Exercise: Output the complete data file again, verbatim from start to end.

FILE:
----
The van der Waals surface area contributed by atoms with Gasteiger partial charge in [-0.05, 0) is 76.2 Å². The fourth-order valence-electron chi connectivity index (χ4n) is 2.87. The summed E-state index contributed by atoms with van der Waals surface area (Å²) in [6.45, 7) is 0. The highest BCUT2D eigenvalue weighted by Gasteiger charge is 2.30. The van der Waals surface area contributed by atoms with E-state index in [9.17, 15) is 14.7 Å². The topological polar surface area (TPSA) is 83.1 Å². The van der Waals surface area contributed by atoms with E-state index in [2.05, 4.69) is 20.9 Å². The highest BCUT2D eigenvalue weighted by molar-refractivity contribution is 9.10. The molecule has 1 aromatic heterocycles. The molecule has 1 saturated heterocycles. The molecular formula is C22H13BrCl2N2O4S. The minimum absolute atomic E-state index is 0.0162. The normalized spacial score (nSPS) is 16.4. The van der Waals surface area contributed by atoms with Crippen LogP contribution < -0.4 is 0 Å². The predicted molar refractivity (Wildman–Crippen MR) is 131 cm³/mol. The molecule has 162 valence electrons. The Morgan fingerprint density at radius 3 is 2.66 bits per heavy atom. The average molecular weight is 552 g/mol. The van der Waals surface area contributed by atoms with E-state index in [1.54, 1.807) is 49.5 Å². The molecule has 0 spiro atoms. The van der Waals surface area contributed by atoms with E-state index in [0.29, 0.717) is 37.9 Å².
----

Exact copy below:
The van der Waals surface area contributed by atoms with Gasteiger partial charge in [-0.05, 0) is 76.2 Å². The fourth-order valence-electron chi connectivity index (χ4n) is 2.87. The summed E-state index contributed by atoms with van der Waals surface area (Å²) in [6.45, 7) is 0. The highest BCUT2D eigenvalue weighted by Gasteiger charge is 2.30. The van der Waals surface area contributed by atoms with E-state index in [9.17, 15) is 14.7 Å². The topological polar surface area (TPSA) is 83.1 Å². The van der Waals surface area contributed by atoms with E-state index in [2.05, 4.69) is 20.9 Å². The highest BCUT2D eigenvalue weighted by molar-refractivity contribution is 9.10. The molecule has 1 aromatic heterocycles. The molecule has 1 saturated heterocycles. The molecular formula is C22H13BrCl2N2O4S. The minimum absolute atomic E-state index is 0.0162. The normalized spacial score (nSPS) is 16.4. The van der Waals surface area contributed by atoms with Crippen LogP contribution < -0.4 is 0 Å². The predicted molar refractivity (Wildman–Crippen MR) is 131 cm³/mol. The molecule has 162 valence electrons. The Morgan fingerprint density at radius 3 is 2.66 bits per heavy atom. The average molecular weight is 552 g/mol. The van der Waals surface area contributed by atoms with E-state index in [1.54, 1.807) is 49.5 Å². The molecule has 0 spiro atoms. The van der Waals surface area contributed by atoms with E-state index in [0.29, 0.717) is 37.9 Å².